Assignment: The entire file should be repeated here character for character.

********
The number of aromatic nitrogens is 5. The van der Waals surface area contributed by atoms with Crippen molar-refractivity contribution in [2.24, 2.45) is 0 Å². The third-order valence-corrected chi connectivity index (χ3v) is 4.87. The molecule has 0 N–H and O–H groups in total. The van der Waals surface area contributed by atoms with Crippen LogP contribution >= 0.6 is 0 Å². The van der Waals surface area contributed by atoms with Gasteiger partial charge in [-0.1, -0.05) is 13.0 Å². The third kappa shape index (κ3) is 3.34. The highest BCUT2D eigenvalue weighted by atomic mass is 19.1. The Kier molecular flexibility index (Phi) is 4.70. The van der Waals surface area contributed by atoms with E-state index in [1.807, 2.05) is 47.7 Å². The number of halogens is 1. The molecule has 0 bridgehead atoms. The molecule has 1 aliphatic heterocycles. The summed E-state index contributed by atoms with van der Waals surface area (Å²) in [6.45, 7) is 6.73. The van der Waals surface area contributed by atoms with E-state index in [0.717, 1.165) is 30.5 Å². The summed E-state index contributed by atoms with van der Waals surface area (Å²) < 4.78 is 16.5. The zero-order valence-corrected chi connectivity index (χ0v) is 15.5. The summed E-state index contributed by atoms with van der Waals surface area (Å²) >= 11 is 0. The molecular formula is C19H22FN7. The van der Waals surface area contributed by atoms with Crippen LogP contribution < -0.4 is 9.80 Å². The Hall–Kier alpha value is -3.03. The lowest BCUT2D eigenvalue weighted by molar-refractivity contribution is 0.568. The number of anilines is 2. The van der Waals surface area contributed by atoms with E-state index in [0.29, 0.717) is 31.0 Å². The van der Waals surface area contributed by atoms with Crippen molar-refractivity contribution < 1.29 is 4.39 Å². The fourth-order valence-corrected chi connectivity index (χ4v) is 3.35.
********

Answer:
The number of aromatic nitrogens is 5. The van der Waals surface area contributed by atoms with Crippen molar-refractivity contribution in [2.24, 2.45) is 0 Å². The third-order valence-corrected chi connectivity index (χ3v) is 4.87. The molecule has 0 N–H and O–H groups in total. The van der Waals surface area contributed by atoms with Crippen LogP contribution >= 0.6 is 0 Å². The van der Waals surface area contributed by atoms with Gasteiger partial charge in [-0.1, -0.05) is 13.0 Å². The third kappa shape index (κ3) is 3.34. The highest BCUT2D eigenvalue weighted by atomic mass is 19.1. The Kier molecular flexibility index (Phi) is 4.70. The van der Waals surface area contributed by atoms with E-state index in [1.807, 2.05) is 47.7 Å². The number of halogens is 1. The molecule has 0 bridgehead atoms. The molecule has 1 aliphatic heterocycles. The summed E-state index contributed by atoms with van der Waals surface area (Å²) in [6.45, 7) is 6.73. The van der Waals surface area contributed by atoms with E-state index in [0.717, 1.165) is 30.5 Å². The summed E-state index contributed by atoms with van der Waals surface area (Å²) < 4.78 is 16.5. The zero-order valence-corrected chi connectivity index (χ0v) is 15.5. The summed E-state index contributed by atoms with van der Waals surface area (Å²) >= 11 is 0. The molecular formula is C19H22FN7. The van der Waals surface area contributed by atoms with Crippen LogP contribution < -0.4 is 9.80 Å². The Hall–Kier alpha value is -3.03. The lowest BCUT2D eigenvalue weighted by molar-refractivity contribution is 0.568. The number of anilines is 2. The van der Waals surface area contributed by atoms with E-state index in [0.29, 0.717) is 31.0 Å². The van der Waals surface area contributed by atoms with Crippen molar-refractivity contribution < 1.29 is 4.39 Å². The fourth-order valence-corrected chi connectivity index (χ4v) is 3.35.